Whether you typically start your morning by uncapping a carton of OJ or make your own fresh-squeezed version on weekends, orange juice is a tasty part of many people’s breakfast routines. While you may recognize the popular drink as an excellent source of vitamin C—frequently packing more than the recommended daily allowance of the nutrient in every cup—that’s not all you’re getting with every sip. You may be aware that orange juice is particularly high in sugar—albeit, generally just natural sugar from oranges—which may have you wondering if orange juice is good for you.
Before you pour yourself another glass of this golden elixir, read on to discover some of the benefits along with the potential side effects that can stem from drinking orange juice, according to science. And for more tips to help you make a well-informed beverage choice at breakfast time, be sure also to check out Is Milk Good For You? 6 Effects of Drinking It.
A look at OJ’s nutrition content
“Orange juice may be known for its vitamin C content and as a hydrating beverage that people reach for when they are sick, but this drink is so much more than a vessel for vitamin C,” explains Lauren Manaker, MS, RDN, registered dietitian and author of The First Time Mom’s Pregnancy Cookbook and Fueling Male Fertility. “It contains other key nutrients, including folate and potassium. Plus, it contains a unique plant compound called hesperidin, which may help support healthy blood pressure and other positive heart health outcomes.”
According to the USDA, when you’re drinking 1 cup of standard, 100% juice orange juice sans pulp, you’re nourishing your body with:
- 110 calories
- 26 grams of carbs
- 23 grams of sugar
- 0 grams of fiber
- 2 grams of protein
- 72 milligrams of vitamin C (120% DV)
- 0.12 milligrams of vitamin B6 (6% DV)
- 14.4 milligrams of calcium (2% DV)
Is orange juice good for you?
Though orange juice is primarily comprised of nutrient-dense fruit, not all juices are created equally—especially if considering the variety of mass-manufactured juice brands currently lining the aisles of local grocery stores.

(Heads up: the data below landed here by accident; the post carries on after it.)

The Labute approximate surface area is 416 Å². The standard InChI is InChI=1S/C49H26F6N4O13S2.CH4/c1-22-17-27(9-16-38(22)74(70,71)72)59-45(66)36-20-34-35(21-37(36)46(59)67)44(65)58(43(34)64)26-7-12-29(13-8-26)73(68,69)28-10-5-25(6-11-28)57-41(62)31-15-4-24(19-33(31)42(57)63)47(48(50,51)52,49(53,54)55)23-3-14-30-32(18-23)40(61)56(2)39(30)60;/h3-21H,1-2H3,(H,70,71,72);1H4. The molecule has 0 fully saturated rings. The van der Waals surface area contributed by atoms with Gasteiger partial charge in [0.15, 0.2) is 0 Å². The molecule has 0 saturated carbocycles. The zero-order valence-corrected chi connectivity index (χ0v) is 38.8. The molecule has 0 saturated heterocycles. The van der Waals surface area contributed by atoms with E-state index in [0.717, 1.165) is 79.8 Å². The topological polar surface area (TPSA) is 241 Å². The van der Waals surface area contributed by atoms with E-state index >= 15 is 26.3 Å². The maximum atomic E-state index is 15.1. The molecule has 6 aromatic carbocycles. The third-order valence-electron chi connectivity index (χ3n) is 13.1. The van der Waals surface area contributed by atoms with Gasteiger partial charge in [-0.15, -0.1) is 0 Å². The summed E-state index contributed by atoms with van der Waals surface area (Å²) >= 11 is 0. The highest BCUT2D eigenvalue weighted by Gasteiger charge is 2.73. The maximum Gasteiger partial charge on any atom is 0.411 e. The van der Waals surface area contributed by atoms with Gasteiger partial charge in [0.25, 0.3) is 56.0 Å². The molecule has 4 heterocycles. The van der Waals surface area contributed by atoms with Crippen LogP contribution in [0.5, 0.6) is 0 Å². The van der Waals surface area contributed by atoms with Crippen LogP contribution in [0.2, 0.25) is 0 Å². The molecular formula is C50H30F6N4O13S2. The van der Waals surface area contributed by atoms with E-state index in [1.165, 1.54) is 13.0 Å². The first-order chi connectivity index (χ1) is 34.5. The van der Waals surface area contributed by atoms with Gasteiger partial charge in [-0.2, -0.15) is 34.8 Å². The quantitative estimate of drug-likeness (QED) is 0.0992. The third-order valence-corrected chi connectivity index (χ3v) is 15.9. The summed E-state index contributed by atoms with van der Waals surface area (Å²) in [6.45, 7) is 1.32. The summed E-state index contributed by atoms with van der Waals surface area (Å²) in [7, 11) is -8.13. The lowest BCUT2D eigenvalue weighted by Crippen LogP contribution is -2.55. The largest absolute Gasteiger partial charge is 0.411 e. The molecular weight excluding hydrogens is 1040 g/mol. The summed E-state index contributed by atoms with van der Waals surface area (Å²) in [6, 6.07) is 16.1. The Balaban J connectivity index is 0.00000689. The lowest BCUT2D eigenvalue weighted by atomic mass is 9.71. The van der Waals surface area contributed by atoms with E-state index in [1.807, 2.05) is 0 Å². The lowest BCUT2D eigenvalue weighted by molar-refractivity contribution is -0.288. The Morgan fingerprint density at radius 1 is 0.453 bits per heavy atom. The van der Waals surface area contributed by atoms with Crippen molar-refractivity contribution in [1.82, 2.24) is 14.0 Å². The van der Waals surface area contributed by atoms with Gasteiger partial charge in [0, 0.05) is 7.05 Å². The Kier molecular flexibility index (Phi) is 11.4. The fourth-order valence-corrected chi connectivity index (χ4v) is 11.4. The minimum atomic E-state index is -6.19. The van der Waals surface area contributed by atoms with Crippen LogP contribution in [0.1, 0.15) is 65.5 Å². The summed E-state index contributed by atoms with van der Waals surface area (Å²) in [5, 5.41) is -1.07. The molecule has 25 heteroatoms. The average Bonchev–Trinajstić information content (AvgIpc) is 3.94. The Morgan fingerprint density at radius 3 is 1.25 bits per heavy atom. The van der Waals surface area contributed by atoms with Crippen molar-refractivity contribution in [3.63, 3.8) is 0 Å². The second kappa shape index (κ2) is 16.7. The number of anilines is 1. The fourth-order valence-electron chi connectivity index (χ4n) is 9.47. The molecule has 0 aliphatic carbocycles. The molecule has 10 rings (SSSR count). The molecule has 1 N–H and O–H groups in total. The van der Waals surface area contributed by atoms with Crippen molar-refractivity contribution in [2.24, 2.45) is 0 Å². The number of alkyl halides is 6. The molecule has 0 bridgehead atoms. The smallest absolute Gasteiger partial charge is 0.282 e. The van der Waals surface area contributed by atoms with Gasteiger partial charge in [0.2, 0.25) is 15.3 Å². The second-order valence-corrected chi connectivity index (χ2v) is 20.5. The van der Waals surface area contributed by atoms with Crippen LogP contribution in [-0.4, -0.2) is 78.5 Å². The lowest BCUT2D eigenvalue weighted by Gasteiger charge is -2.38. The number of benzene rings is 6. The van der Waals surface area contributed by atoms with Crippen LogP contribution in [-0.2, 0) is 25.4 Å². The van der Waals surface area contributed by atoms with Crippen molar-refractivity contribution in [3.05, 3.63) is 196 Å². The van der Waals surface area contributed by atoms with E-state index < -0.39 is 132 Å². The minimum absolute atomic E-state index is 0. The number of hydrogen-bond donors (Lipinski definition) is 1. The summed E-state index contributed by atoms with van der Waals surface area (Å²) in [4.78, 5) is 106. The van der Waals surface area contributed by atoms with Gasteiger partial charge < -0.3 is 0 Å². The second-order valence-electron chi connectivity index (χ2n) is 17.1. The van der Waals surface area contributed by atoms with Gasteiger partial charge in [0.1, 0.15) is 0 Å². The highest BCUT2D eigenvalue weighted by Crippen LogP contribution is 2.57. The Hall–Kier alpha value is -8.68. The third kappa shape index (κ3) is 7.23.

Manaker claims that “100% orange juice can absolutely be a part of a balanced and healthy diet.”
While some brands of store-bought orange juice are comprised of quality ingredients and 100% orange juice contains no added sugars at all, others can be riddled with added sugars on top of the already high concentration of natural sugars. In turn, this can really up the calorie count of your OJ.
“[Orange juice] does contain a source of carbohydrates in the form of sugar; however, [100% orange juice] does not contain added sugars—and you can buy it with pulp for a small boost in fiber,” explains Caroline Thomason, RD, CDCES, a northern Virginia-based dietitian.
The key to finding the best orange juice that will serve your body well? Pay attention to all the labels and read the nutrition info. According to Manaker, you should also “opt for a beverage that is made with 100% juice, and not an orange ‘drink’ that is made with added sugars.”
“Look for labels that say ‘no added sugar’ or ‘with pulp’ for the most nutritious option,” says Thomason. “You can also find options with half the sugar if you are carb-conscious. For example, Simply Light Orange Juice makes a great low-sugar option.”
For a healthy approach to incorporating orange juice into your diet, Thomason suggests that you “consider how much total juice you consume in a day, and balance your OJ with protein, fiber, and healthy fat to feel full and satisfied.”